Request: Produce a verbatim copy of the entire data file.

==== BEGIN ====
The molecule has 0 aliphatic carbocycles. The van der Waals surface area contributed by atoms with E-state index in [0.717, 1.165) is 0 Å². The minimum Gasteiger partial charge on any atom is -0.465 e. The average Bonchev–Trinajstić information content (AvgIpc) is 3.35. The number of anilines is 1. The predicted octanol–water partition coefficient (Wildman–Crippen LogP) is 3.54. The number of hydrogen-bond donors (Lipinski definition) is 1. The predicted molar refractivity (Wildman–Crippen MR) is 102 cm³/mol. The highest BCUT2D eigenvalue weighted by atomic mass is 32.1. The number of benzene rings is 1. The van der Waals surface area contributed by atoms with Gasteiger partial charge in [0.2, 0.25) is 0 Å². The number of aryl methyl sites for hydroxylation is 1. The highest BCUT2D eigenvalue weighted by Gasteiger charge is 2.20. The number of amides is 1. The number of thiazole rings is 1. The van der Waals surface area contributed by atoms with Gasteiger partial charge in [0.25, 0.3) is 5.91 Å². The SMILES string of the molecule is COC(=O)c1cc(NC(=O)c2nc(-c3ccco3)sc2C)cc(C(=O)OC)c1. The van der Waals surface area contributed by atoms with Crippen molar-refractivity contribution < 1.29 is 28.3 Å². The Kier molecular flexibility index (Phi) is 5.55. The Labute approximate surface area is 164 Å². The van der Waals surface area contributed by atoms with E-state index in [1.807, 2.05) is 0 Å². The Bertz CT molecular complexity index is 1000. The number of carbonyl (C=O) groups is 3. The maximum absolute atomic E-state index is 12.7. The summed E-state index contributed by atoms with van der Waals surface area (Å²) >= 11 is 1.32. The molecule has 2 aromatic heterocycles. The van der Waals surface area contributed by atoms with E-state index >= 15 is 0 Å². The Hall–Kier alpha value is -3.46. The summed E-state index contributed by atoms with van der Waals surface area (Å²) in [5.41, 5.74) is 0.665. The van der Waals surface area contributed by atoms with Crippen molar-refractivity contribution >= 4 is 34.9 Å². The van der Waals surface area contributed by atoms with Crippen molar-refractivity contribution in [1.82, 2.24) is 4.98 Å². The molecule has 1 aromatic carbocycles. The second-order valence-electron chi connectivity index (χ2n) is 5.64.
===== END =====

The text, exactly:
The molecule has 0 aliphatic carbocycles. The van der Waals surface area contributed by atoms with E-state index in [0.717, 1.165) is 0 Å². The minimum Gasteiger partial charge on any atom is -0.465 e. The average Bonchev–Trinajstić information content (AvgIpc) is 3.35. The number of anilines is 1. The predicted octanol–water partition coefficient (Wildman–Crippen LogP) is 3.54. The number of hydrogen-bond donors (Lipinski definition) is 1. The predicted molar refractivity (Wildman–Crippen MR) is 102 cm³/mol. The highest BCUT2D eigenvalue weighted by atomic mass is 32.1. The number of benzene rings is 1. The van der Waals surface area contributed by atoms with Gasteiger partial charge in [0.2, 0.25) is 0 Å². The number of aryl methyl sites for hydroxylation is 1. The highest BCUT2D eigenvalue weighted by Gasteiger charge is 2.20. The number of amides is 1. The number of thiazole rings is 1. The van der Waals surface area contributed by atoms with Gasteiger partial charge in [0.25, 0.3) is 5.91 Å². The SMILES string of the molecule is COC(=O)c1cc(NC(=O)c2nc(-c3ccco3)sc2C)cc(C(=O)OC)c1. The van der Waals surface area contributed by atoms with Crippen molar-refractivity contribution < 1.29 is 28.3 Å². The Kier molecular flexibility index (Phi) is 5.55. The Labute approximate surface area is 164 Å². The van der Waals surface area contributed by atoms with E-state index in [1.807, 2.05) is 0 Å². The Bertz CT molecular complexity index is 1000. The number of carbonyl (C=O) groups is 3. The maximum absolute atomic E-state index is 12.7. The summed E-state index contributed by atoms with van der Waals surface area (Å²) >= 11 is 1.32. The molecule has 2 aromatic heterocycles. The van der Waals surface area contributed by atoms with E-state index >= 15 is 0 Å². The Hall–Kier alpha value is -3.46. The summed E-state index contributed by atoms with van der Waals surface area (Å²) in [5.41, 5.74) is 0.665. The van der Waals surface area contributed by atoms with Crippen molar-refractivity contribution >= 4 is 34.9 Å². The van der Waals surface area contributed by atoms with Crippen molar-refractivity contribution in [1.82, 2.24) is 4.98 Å². The molecule has 1 aromatic carbocycles. The second-order valence-electron chi connectivity index (χ2n) is 5.64.